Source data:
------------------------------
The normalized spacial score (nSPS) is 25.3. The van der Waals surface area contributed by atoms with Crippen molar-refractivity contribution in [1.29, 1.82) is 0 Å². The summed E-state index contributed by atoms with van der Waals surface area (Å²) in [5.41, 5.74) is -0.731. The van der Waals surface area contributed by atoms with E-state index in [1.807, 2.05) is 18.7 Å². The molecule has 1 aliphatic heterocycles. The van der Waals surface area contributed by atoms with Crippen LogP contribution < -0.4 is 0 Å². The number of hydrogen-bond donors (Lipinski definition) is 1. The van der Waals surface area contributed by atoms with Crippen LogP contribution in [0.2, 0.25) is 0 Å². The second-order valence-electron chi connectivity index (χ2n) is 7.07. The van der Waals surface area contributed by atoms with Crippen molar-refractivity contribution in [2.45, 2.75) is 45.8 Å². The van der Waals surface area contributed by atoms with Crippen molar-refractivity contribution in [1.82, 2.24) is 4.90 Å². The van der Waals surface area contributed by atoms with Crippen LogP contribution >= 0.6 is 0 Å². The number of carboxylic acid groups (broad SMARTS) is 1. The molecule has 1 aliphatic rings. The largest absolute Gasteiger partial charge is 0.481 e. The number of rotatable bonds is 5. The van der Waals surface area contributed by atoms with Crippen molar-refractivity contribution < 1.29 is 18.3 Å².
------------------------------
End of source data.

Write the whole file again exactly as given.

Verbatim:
The normalized spacial score (nSPS) is 25.3. The van der Waals surface area contributed by atoms with Crippen molar-refractivity contribution in [1.29, 1.82) is 0 Å². The summed E-state index contributed by atoms with van der Waals surface area (Å²) in [5.41, 5.74) is -0.731. The van der Waals surface area contributed by atoms with E-state index in [1.807, 2.05) is 18.7 Å². The molecule has 1 aliphatic heterocycles. The van der Waals surface area contributed by atoms with Crippen LogP contribution < -0.4 is 0 Å². The number of hydrogen-bond donors (Lipinski definition) is 1. The van der Waals surface area contributed by atoms with Crippen LogP contribution in [0.2, 0.25) is 0 Å². The second-order valence-electron chi connectivity index (χ2n) is 7.07. The van der Waals surface area contributed by atoms with Crippen molar-refractivity contribution in [2.45, 2.75) is 45.8 Å². The van der Waals surface area contributed by atoms with Crippen molar-refractivity contribution in [1.82, 2.24) is 4.90 Å². The van der Waals surface area contributed by atoms with Crippen LogP contribution >= 0.6 is 0 Å². The number of carboxylic acid groups (broad SMARTS) is 1. The molecule has 1 aliphatic rings. The largest absolute Gasteiger partial charge is 0.481 e. The number of rotatable bonds is 5. The van der Waals surface area contributed by atoms with Crippen molar-refractivity contribution < 1.29 is 18.3 Å².